The main reason why startups fail is a misunderstanding of market needs. Of course, it doesn't make sense to create a product nobody wants. But very often the idea of a new product seems great only in our minds (until we implement it).
Therefore, it is very important to test the product to understand if it satisfies people's needs.
For example, when we worked on the design of TextMagic, a customer experience platform, we analyzed users' feedback after creating each prototype. It helped us develop new ideas and understand what improvements we should make (read the case study).
But what if the budget is limited and you can't afford to test every small piece of the product? Moreover, the second reason for startup failure statistics is running out of budget.
The best solution to this situation would be to designing an MVP.
In this article, you will learn what is an MVP, what are its main types, and how to build a minimum viable product to validate your idea and spend minimum resources.
What is MVP
Imagine you’ve got a brilliant business idea and all your close ones liked it and encouraged you to try. Can you be sure they did so not only because they didn’t want to hurt you and break your relations? Before investing every single penny into developing a full-feature solution, you need to check your hypothesis with a broader, not-biased audience.
You can do this by creating a minimal version of your product with core features that address the primary customer’s problem you’re going to solve. The minimum feature set will speed up showing your product to the market. However, even with limited features, the product should still be “viable,” meaning a working one.
The main purpose of an MVP is to test the essence of the product idea, analyze users’ feedback, and create a full product version based on the insights. In the B2B world, the experts say that it’s not an MVP until you can’t sell it. The picture below perfectly illustrates a proper MVP approach.
Many successful companies serve as proof of the usefulness of MVP product development. For example, Daniel Ek and Martin Lorentzon launched a small service in 2006 with one function - music streaming. Today, their product, Spotify has a $ 50 billion market valuation, has partnerships with big recording studios, and has a 50 million active audience.
In 2008, when renting a hotel or accommodation while traveling was a big problem, two enthusiasts found an unusual way to solve this issue and decided to rent out their apartment by fax. In fact, this was also an MVP, which main function was to test. The experiment showed that the product will be in demand, and today Airbnb is one of the largest sites for finding short-term rental housing.
The MVP product shouldn’t obligatory have a fancy design, which can distract users’ attention from understanding the product value. Though, the UI and UX should be intuitive and easy to follow. We’ll come back to this point later when talking about the MVP examples. And before, let’s see what perspectives building a minimum viable product gives to a SaaS entrepreneur.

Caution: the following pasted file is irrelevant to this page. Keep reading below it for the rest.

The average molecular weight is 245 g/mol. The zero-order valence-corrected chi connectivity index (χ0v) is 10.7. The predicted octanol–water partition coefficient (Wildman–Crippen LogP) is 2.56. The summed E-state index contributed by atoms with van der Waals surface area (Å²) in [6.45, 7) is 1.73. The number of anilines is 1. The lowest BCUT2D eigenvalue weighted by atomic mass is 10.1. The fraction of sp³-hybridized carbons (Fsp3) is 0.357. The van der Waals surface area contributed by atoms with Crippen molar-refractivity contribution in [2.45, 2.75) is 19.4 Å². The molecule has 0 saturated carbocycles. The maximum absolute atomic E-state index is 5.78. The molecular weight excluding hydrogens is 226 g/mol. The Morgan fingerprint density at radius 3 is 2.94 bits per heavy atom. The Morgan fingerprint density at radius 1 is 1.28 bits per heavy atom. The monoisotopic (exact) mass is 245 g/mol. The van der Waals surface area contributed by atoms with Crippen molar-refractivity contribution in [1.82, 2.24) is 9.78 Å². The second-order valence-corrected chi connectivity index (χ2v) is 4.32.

Strictly speaking, all benefits can be boiled down to one phrase - “market feedback.” Elaborating more, we’ll find that creating the MVP helps:
- Understand if there is a market for your idea
- Evaluate product’s potential
- Gather customers’ insights
- Reveal a product’s weak points
- Attract investors for future funding
- Enhance your product to satisfy market needs
- Reduce engineering hours narrowing down the feature set
- Avoid unnecessary expenses
In a nutshell, the minimum viable product is a cost-effective learning tool that helps test the idea and understand whether to invest in the deployment of an extended and feature-reach version.
MVP common myths
Regardless of the MVP concept’s simplicity, there are some delusions around it.
- MVP is a low-quality product version
This way of thinking can do you a huge disservice. A viable version of your product should contain a limited number of features, this is true. But the quality must be as high as you can ever provide. The MVP’s ultimate goal is to attract early adopters, introduce your idea, and see if it is welcomed by the market or not. Poor quality products won’t make a good impression by default, bringing to nothing your efforts. A range of unsuccessful products have already proven that MVP design matters. Nowadays, the word viable is often displaced by loveable to underline the importance of making a product that people really enjoy using. We have a separate article about MVP and MLP.
- MVP helps gain first users
From one side, yes. The early adopters will be your first audience. However, the MVP is not a marketing strategy. It’s rather a development technique that enables developers to create better products based on customer feedback.
- MVP is a prototype
Not necessarily. It depends much on your product’s nature. Landing pages, mockups, or demo videos of a non-existing product will also work. The goal is to deliver the product’s idea essence, and the form can be one of the listed below:
- Piecemeal MVP
- Wizard of Oz MVP
- Concierge MVP
- Landing page
- Demo video
- Product design
To learn more read our article about UX prototype.
Types of MVP
There are many different approaches to create an MVP, let's talk about the most popular ones.
Do you remember how in the popular cartoon The Flintstones father created the illusion of moving by car (there was no fuel, he was just running inside of a vehicle)? Flinstone's approach (also known as The Wizard of OZ MVP) provides the imitation of the product functions, although those functions are technically not implemented. MVP aims to test a hypothesis, to prove the viability of the chosen business development model.
Initially, this approach had many critics. Nick Swinmurn, the founder of the online store Zappos, proved the consistency of this method. He created a website and posted photos of different shoe models. When Nick received his first orders, he went to the store and bought the pair he needed and sent it to the customer. This way Swinmurn checked the viability of the idea of selling shoes via the Internet, while initially he did not spend money on renting a warehouse and purchasing products, but only imitating their availability. The market value of Zappos reached $2 billion in 2015.